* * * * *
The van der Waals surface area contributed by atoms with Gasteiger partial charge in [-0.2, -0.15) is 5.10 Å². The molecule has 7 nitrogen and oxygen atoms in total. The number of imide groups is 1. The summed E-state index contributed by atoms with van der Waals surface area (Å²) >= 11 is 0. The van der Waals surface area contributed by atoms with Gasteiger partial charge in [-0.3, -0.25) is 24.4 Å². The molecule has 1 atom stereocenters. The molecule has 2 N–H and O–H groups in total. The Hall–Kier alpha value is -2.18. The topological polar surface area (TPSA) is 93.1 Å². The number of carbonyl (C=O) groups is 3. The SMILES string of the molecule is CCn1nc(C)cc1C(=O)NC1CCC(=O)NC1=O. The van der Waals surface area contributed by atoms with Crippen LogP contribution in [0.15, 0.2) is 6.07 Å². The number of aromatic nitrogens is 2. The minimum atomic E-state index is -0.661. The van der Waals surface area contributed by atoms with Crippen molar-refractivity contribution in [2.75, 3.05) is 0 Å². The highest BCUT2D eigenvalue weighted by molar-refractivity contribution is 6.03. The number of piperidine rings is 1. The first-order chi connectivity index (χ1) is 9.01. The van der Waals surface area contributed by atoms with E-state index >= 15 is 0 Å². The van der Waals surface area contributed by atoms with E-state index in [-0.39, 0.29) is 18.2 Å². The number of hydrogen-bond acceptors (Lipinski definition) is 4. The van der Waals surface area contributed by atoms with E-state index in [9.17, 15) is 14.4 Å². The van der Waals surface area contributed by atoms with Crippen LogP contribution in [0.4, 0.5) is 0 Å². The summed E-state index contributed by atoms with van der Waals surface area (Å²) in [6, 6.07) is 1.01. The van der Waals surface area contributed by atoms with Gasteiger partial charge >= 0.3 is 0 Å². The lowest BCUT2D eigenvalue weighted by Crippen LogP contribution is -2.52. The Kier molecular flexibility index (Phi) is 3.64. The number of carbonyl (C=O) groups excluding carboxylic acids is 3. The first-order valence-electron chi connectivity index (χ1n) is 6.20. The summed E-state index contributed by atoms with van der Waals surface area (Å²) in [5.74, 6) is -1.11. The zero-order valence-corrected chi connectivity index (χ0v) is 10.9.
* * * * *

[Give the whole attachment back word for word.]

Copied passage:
The van der Waals surface area contributed by atoms with Gasteiger partial charge in [-0.2, -0.15) is 5.10 Å². The molecule has 7 nitrogen and oxygen atoms in total. The number of imide groups is 1. The summed E-state index contributed by atoms with van der Waals surface area (Å²) >= 11 is 0. The van der Waals surface area contributed by atoms with Gasteiger partial charge in [-0.3, -0.25) is 24.4 Å². The molecule has 1 atom stereocenters. The molecule has 2 N–H and O–H groups in total. The Hall–Kier alpha value is -2.18. The topological polar surface area (TPSA) is 93.1 Å². The number of carbonyl (C=O) groups is 3. The SMILES string of the molecule is CCn1nc(C)cc1C(=O)NC1CCC(=O)NC1=O. The van der Waals surface area contributed by atoms with Crippen LogP contribution in [0.15, 0.2) is 6.07 Å². The number of aromatic nitrogens is 2. The minimum atomic E-state index is -0.661. The van der Waals surface area contributed by atoms with Crippen molar-refractivity contribution in [2.75, 3.05) is 0 Å². The highest BCUT2D eigenvalue weighted by molar-refractivity contribution is 6.03. The number of piperidine rings is 1. The first-order chi connectivity index (χ1) is 9.01. The van der Waals surface area contributed by atoms with E-state index >= 15 is 0 Å². The van der Waals surface area contributed by atoms with E-state index in [-0.39, 0.29) is 18.2 Å². The number of hydrogen-bond acceptors (Lipinski definition) is 4. The van der Waals surface area contributed by atoms with E-state index in [9.17, 15) is 14.4 Å². The van der Waals surface area contributed by atoms with Crippen LogP contribution in [0.4, 0.5) is 0 Å². The summed E-state index contributed by atoms with van der Waals surface area (Å²) in [6, 6.07) is 1.01. The van der Waals surface area contributed by atoms with Gasteiger partial charge >= 0.3 is 0 Å². The lowest BCUT2D eigenvalue weighted by Crippen LogP contribution is -2.52. The Kier molecular flexibility index (Phi) is 3.64. The number of carbonyl (C=O) groups excluding carboxylic acids is 3. The first-order valence-electron chi connectivity index (χ1n) is 6.20. The summed E-state index contributed by atoms with van der Waals surface area (Å²) in [5.74, 6) is -1.11. The zero-order valence-corrected chi connectivity index (χ0v) is 10.9.